Bakers, this one’s for you. The two cult favourites, Swerve and Lakanto are widely hailed as THE sugar replacements in the keto community. That’s because unlike most sugar substitutes, the respective erythritol and monk fruit sugars measures exactly like sugar.

Lakanto is generally considered to taste sweeter than sugar, and Swerve almost an equivalent. Well, we baked Swerve into a neat, sweet and spongey keto raspberry chocolate bread pudding.

The best part? If you use brown sugar, there’s brown sugar swerve too. That means no more troublesome measurements, yay!

And for those whose sugar fix is chocolate, it’s a good thing the cacao nut is not out of bounds. Just make sure you choose dark chocolate- at least 70% cacao to be keto-qualified. So, more bitter than sweet.  

6. Xanthan Gum replaces Flour

Soups are a mainstay in any Chinese menu. And if you love your soups as we do, you know that hitting the “gooey” spot is an essential quality in a thick Chinese soup.

Xanthan gum fulfils that role by replacing high-carb cornstarch as a thickener for soups, stews, porridge.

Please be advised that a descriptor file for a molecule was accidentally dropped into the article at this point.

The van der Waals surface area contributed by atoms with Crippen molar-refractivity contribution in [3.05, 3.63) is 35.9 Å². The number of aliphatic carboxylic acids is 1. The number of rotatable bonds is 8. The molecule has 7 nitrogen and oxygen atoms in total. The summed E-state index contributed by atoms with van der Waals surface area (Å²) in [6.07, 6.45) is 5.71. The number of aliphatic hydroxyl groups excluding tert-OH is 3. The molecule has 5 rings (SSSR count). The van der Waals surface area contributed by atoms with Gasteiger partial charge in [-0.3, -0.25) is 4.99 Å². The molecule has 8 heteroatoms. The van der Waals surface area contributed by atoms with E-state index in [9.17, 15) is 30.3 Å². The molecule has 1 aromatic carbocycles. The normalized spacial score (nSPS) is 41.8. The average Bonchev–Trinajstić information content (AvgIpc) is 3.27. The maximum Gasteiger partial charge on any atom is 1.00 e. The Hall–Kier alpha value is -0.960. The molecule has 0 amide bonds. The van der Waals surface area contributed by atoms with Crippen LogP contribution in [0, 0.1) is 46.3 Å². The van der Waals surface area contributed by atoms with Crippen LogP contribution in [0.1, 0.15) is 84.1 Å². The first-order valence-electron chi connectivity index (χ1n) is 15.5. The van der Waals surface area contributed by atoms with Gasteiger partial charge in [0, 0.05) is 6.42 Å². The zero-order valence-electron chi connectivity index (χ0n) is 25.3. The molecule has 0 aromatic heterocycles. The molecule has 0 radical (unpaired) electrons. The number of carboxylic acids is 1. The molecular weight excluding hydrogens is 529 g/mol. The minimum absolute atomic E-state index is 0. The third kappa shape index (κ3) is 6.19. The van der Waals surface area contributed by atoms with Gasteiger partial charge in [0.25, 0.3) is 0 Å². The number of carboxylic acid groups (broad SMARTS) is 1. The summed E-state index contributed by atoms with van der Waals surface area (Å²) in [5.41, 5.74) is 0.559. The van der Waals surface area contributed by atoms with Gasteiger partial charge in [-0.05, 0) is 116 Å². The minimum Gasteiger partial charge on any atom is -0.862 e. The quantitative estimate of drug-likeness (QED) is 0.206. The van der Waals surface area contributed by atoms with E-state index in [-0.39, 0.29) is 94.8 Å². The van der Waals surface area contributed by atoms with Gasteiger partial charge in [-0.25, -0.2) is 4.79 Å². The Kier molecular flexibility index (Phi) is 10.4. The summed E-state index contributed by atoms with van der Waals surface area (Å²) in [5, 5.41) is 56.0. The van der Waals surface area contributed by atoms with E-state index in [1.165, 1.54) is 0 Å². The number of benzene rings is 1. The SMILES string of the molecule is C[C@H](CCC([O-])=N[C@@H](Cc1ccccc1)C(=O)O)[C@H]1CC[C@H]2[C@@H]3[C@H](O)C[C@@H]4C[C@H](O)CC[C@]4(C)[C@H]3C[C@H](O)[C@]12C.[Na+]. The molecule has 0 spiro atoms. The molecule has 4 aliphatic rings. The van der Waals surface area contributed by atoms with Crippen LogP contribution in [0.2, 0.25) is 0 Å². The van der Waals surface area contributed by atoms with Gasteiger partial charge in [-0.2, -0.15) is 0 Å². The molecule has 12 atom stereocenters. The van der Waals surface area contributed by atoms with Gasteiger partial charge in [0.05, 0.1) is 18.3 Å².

It’s also used in gluten-free baking to avoid common allergens like eggs and wheat, and you typically only need a pee sized amount (just half a teaspoon). Price-wise, it’s much cheaper than almond flour and coconut flour, which are popular keto alternatives. As for taste, the clean-tasting gum has a neutral flavour that makes it suitable for any foods unlike the slightly sweet almond and coconut flours.

Alternatively, you can skip thick soups and go for equally popular bone broth soups instead, which are keto-friendly and improves your body’s ability to digest fat. 

7. Coconut replaces Regular Tropical Fruit

Southeast Asia’s fruit market offers deliciously sweet tropical fruits like mangoes, bananas, pineapples, and more. Nutritionists say though, they are generally not choice keto fruits due to their higher carbs. They suggest low-sugar fruit like raspberries.

But there's also something cheaper and more readily available for those in Southeast Asia- coconut, the region is the world’s top exporter of the refreshing fruit.

There's also avocado, which is a great high-fat option. Here, we’ve got a kick-ass keto savoury bacon and avocado muffin for the mid-afternoon hunger itch.

Other than that, another abundantly available and inexpensive keto fruit you find throughout Southeasi Asia is watermelon, as long as you don’t overdo it. 

8. Eggs replace Regular Sides 

Eggs are nutritionally-dense and a super versatile ingredient that you can add to any meal as a main or a satisfying side. Make a trio of silky steamed eggs or marinated eggs in soy broth (substitute with liquid aminos) for starters.